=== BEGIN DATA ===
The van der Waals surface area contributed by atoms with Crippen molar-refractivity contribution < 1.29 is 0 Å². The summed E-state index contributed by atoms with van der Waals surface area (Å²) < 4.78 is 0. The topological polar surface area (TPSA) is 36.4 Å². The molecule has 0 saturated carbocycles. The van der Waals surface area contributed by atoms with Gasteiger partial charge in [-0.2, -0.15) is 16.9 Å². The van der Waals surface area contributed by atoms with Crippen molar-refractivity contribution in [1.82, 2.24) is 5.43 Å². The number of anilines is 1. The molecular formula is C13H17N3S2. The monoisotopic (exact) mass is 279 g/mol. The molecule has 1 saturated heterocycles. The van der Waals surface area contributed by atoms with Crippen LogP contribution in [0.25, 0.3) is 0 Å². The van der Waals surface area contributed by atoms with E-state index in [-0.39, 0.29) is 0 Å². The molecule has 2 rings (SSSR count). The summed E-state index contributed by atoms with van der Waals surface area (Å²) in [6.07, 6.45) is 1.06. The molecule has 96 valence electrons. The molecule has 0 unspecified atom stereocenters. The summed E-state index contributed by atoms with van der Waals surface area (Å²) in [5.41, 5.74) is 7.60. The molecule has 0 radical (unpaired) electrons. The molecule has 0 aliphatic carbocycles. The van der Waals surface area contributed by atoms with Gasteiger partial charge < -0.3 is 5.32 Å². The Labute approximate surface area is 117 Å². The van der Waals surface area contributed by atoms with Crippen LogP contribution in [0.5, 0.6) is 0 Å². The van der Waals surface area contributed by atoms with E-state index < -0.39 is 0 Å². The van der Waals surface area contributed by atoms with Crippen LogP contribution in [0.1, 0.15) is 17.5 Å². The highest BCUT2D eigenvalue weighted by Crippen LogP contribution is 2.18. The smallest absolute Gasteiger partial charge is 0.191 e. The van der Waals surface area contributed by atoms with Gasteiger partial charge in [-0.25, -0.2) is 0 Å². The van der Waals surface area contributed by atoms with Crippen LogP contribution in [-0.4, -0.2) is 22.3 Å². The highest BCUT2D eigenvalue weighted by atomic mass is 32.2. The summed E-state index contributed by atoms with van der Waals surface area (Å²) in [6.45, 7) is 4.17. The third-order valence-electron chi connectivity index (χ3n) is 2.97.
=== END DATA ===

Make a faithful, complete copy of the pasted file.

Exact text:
The van der Waals surface area contributed by atoms with Crippen molar-refractivity contribution < 1.29 is 0 Å². The summed E-state index contributed by atoms with van der Waals surface area (Å²) < 4.78 is 0. The topological polar surface area (TPSA) is 36.4 Å². The molecule has 0 saturated carbocycles. The van der Waals surface area contributed by atoms with Gasteiger partial charge in [-0.2, -0.15) is 16.9 Å². The van der Waals surface area contributed by atoms with Crippen molar-refractivity contribution in [1.82, 2.24) is 5.43 Å². The number of anilines is 1. The molecular formula is C13H17N3S2. The monoisotopic (exact) mass is 279 g/mol. The molecule has 1 saturated heterocycles. The van der Waals surface area contributed by atoms with Crippen LogP contribution in [0.25, 0.3) is 0 Å². The van der Waals surface area contributed by atoms with E-state index in [-0.39, 0.29) is 0 Å². The molecule has 2 rings (SSSR count). The summed E-state index contributed by atoms with van der Waals surface area (Å²) in [6.07, 6.45) is 1.06. The molecule has 96 valence electrons. The molecule has 0 unspecified atom stereocenters. The summed E-state index contributed by atoms with van der Waals surface area (Å²) in [5.41, 5.74) is 7.60. The molecule has 0 radical (unpaired) electrons. The molecule has 0 aliphatic carbocycles. The van der Waals surface area contributed by atoms with Gasteiger partial charge < -0.3 is 5.32 Å². The Labute approximate surface area is 117 Å². The van der Waals surface area contributed by atoms with Crippen LogP contribution in [0.5, 0.6) is 0 Å². The van der Waals surface area contributed by atoms with E-state index < -0.39 is 0 Å². The van der Waals surface area contributed by atoms with Crippen LogP contribution in [0.1, 0.15) is 17.5 Å². The highest BCUT2D eigenvalue weighted by Crippen LogP contribution is 2.18. The smallest absolute Gasteiger partial charge is 0.191 e. The van der Waals surface area contributed by atoms with Gasteiger partial charge in [-0.25, -0.2) is 0 Å². The van der Waals surface area contributed by atoms with Crippen LogP contribution in [-0.4, -0.2) is 22.3 Å². The highest BCUT2D eigenvalue weighted by atomic mass is 32.2. The summed E-state index contributed by atoms with van der Waals surface area (Å²) in [6.45, 7) is 4.17. The third-order valence-electron chi connectivity index (χ3n) is 2.97.